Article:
There is another controversy on whether one should have blood work to check on one’s metabolization that affects the overall effectiveness of Tamoxifen. As, Tamoxifen needs to be metabolized before it can be fully effective to treat breast cancer.  An enzyme in your body called CYP2D6 is important to convert the Tamoxifen to Endoxifen, which then can block estrogen. There are four levels of metabolizers: ultra rapid metabolizer, normal metabolizer, intermediate metabolizer and poor metabolizer. The poor metabolizer notes that your body is unlikely to convert Tamoxifen to the useable form and that a different cancer treatment should be reviewed with your physician.

The CYP2D6 blood test
is one factor in determining treatment. Even if test is normal there maybe other unknown factors impacting on the result. There are other drugs that can interfere such as using over the counter medication like Diphenhydramine, which is in Claritin. Checking with your pharmacist is one of the key steps in being your own advocate.
This information is often not well known among family physicians, oncologists and even pharmacists.
Bloggers are online discussing pros and cons and where to get testing .

Obtaining the CYP2D6 blood test is not available in Canada despite the fact that Tamoxifen is the most prescribed form of treatment for pre-menopausal breast cancer. At the Mayo Clinic Clinic, USA this blood test costs approximately $60. In certain circumstances patients in Canada maybe able to be tested, but at a cost of approximately $500 with blood work sent over the border. This would have to be arranged by your oncologist. While Tamoxifen is the most widely prescribed cancer medication in the world generating revenues of US $265 million in 1992 and in 1995, worldwide sales reached $400 million there is no information or access to a blood test that is essential for its effectiveness. It is unclear why this blood test is not standard procedure for women prescribed Tamoxifen or even mentioned on their literature. This could be a question for the Canadian Health Minister The Honourable Leona Aglukkaq, P.C., M.P. and should be addressed in writing so further action can be taken on behalf of women being treated with Tamoxifen.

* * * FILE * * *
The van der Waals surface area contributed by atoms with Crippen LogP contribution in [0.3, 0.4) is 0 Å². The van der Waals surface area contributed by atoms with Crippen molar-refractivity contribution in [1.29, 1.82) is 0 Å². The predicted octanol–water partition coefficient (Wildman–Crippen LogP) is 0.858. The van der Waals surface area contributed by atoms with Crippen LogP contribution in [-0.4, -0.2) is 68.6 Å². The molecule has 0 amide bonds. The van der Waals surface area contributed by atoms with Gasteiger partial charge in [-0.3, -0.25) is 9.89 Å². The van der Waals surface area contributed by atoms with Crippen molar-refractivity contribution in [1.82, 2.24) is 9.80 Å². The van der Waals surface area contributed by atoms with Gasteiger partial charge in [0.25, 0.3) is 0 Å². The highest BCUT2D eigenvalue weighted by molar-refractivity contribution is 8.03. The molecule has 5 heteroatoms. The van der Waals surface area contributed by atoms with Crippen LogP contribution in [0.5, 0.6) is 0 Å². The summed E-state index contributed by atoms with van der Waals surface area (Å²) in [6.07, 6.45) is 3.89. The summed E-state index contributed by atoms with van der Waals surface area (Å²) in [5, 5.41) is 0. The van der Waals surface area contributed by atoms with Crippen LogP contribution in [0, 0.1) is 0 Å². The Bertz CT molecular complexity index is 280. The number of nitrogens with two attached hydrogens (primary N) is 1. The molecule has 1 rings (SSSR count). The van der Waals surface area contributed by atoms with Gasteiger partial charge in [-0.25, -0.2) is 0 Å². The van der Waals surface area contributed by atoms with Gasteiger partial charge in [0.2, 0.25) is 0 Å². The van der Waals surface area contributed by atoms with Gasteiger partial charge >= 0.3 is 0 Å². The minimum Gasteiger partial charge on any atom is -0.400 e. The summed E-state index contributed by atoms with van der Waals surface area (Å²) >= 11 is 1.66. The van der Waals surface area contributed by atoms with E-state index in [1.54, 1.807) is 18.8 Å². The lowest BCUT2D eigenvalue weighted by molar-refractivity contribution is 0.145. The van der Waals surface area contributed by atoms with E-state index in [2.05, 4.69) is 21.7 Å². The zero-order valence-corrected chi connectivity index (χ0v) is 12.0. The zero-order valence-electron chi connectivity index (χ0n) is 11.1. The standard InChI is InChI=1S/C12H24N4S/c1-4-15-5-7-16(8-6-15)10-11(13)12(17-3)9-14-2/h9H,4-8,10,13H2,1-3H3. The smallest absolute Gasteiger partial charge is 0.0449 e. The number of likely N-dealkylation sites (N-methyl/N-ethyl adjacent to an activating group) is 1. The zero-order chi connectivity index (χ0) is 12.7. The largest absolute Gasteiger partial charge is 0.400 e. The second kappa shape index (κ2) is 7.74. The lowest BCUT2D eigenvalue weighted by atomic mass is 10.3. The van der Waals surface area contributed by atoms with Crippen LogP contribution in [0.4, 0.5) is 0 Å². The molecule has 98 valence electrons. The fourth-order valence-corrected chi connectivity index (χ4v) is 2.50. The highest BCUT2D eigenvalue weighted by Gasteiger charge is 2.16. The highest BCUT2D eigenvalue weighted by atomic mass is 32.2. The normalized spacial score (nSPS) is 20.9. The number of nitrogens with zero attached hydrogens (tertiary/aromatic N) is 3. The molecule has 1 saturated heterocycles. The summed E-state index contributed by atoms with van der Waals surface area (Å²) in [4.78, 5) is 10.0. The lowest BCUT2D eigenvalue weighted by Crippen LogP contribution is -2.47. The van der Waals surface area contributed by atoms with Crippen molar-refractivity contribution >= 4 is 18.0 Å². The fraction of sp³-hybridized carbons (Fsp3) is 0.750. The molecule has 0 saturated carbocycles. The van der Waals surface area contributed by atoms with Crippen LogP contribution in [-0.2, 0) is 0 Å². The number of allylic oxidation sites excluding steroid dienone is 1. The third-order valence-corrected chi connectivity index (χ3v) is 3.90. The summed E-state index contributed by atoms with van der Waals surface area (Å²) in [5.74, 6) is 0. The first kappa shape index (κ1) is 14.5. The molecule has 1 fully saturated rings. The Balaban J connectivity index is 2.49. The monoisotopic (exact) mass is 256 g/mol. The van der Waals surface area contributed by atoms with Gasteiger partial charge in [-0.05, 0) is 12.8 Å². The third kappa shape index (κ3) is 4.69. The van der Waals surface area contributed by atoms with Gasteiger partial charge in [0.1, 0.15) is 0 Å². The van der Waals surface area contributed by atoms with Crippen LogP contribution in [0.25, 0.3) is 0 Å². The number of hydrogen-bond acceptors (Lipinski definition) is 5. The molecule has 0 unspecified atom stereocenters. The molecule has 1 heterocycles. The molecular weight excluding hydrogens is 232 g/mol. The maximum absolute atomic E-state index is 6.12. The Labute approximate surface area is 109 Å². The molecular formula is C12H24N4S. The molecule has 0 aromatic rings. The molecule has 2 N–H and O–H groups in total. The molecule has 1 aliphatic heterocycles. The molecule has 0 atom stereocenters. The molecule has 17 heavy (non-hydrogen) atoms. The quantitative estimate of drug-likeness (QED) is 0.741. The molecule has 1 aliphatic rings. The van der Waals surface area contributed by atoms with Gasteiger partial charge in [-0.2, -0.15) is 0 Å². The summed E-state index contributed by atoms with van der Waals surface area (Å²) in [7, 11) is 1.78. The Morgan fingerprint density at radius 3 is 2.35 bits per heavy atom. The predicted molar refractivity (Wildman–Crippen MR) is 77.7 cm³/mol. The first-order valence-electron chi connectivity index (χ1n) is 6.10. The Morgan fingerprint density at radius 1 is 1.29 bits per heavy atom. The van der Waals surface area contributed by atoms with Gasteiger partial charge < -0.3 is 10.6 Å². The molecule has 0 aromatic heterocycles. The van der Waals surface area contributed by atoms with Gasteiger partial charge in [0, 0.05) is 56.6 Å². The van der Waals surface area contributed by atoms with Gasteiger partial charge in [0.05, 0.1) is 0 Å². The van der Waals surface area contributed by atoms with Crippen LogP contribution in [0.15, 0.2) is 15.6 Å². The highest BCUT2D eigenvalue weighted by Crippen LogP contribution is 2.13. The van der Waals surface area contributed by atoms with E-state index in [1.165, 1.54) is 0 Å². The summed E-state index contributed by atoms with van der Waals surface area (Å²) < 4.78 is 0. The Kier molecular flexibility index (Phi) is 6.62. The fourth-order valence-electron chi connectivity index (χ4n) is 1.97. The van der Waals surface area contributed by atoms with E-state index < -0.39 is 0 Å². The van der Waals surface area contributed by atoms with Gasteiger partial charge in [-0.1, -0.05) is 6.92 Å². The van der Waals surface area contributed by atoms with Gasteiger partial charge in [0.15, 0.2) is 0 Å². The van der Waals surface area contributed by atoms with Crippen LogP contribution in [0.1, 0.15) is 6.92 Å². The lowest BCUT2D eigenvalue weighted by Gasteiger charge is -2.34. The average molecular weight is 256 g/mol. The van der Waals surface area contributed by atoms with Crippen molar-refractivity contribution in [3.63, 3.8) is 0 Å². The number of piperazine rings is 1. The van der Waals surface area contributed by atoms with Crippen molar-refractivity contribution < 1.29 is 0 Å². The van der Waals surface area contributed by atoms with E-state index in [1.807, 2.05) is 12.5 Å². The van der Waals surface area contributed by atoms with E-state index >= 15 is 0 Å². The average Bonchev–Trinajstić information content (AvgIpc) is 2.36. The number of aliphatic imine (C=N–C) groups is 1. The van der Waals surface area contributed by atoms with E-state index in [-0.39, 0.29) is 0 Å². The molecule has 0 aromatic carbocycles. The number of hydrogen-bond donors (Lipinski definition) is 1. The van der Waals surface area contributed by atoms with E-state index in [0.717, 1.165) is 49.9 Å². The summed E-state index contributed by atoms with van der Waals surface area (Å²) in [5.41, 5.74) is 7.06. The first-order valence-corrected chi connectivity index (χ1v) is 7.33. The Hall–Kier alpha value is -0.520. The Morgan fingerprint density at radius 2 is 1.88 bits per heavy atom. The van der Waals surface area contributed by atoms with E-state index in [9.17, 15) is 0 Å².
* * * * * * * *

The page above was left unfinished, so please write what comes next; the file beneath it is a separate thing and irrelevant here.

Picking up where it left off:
Knowledge is emPOWERment as it provides options in treatment and control of outcomes.

So, women can discuss with her physician if her mood disorder can be treated with another medication or another treatment modality such as cognitive behaviour therapy, daily exercise regime or mindfulness. Therefore not compromising her risk of recurrence of cancer, while on Tamoxifen or not.